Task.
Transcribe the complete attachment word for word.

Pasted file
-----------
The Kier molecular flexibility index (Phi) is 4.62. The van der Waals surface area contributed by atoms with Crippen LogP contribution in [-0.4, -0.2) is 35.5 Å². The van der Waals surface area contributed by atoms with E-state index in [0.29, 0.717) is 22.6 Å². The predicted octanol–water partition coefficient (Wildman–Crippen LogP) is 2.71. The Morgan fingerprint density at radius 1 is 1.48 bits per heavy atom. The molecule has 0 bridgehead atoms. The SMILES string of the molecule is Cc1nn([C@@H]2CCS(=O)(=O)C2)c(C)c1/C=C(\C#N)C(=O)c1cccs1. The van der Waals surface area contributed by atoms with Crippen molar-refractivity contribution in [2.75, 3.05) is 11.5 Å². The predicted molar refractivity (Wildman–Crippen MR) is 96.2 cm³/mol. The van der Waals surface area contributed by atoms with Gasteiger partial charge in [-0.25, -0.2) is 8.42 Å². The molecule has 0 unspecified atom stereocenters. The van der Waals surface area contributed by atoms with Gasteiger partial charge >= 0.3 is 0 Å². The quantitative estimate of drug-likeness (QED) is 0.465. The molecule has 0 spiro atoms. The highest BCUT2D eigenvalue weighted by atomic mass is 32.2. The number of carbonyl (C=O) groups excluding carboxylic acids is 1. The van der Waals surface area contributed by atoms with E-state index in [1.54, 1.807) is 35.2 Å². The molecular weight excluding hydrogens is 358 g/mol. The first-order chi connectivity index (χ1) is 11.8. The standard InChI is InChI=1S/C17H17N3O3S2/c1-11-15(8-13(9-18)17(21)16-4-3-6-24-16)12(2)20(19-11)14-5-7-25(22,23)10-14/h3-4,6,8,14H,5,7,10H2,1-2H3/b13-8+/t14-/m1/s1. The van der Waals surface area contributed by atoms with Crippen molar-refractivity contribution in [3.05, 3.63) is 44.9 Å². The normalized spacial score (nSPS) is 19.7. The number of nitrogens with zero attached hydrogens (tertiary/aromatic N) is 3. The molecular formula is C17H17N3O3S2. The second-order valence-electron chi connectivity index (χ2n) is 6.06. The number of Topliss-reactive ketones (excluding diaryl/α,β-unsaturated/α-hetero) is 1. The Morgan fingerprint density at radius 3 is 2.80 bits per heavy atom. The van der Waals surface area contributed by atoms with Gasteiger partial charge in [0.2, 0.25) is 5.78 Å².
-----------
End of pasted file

The Kier molecular flexibility index (Phi) is 4.62. The van der Waals surface area contributed by atoms with Crippen LogP contribution in [-0.4, -0.2) is 35.5 Å². The van der Waals surface area contributed by atoms with E-state index in [0.29, 0.717) is 22.6 Å². The predicted octanol–water partition coefficient (Wildman–Crippen LogP) is 2.71. The Morgan fingerprint density at radius 1 is 1.48 bits per heavy atom. The molecule has 0 bridgehead atoms. The SMILES string of the molecule is Cc1nn([C@@H]2CCS(=O)(=O)C2)c(C)c1/C=C(\C#N)C(=O)c1cccs1. The van der Waals surface area contributed by atoms with Crippen molar-refractivity contribution in [2.75, 3.05) is 11.5 Å². The predicted molar refractivity (Wildman–Crippen MR) is 96.2 cm³/mol. The van der Waals surface area contributed by atoms with Gasteiger partial charge in [-0.25, -0.2) is 8.42 Å². The molecule has 0 unspecified atom stereocenters. The van der Waals surface area contributed by atoms with Gasteiger partial charge >= 0.3 is 0 Å². The quantitative estimate of drug-likeness (QED) is 0.465. The molecule has 0 spiro atoms. The highest BCUT2D eigenvalue weighted by atomic mass is 32.2. The number of carbonyl (C=O) groups excluding carboxylic acids is 1. The van der Waals surface area contributed by atoms with E-state index in [1.54, 1.807) is 35.2 Å². The molecular weight excluding hydrogens is 358 g/mol. The first-order chi connectivity index (χ1) is 11.8. The standard InChI is InChI=1S/C17H17N3O3S2/c1-11-15(8-13(9-18)17(21)16-4-3-6-24-16)12(2)20(19-11)14-5-7-25(22,23)10-14/h3-4,6,8,14H,5,7,10H2,1-2H3/b13-8+/t14-/m1/s1. The van der Waals surface area contributed by atoms with Crippen molar-refractivity contribution in [3.05, 3.63) is 44.9 Å². The normalized spacial score (nSPS) is 19.7. The number of nitrogens with zero attached hydrogens (tertiary/aromatic N) is 3. The molecular formula is C17H17N3O3S2. The second-order valence-electron chi connectivity index (χ2n) is 6.06. The number of Topliss-reactive ketones (excluding diaryl/α,β-unsaturated/α-hetero) is 1. The Morgan fingerprint density at radius 3 is 2.80 bits per heavy atom. The van der Waals surface area contributed by atoms with Gasteiger partial charge in [0.2, 0.25) is 5.78 Å².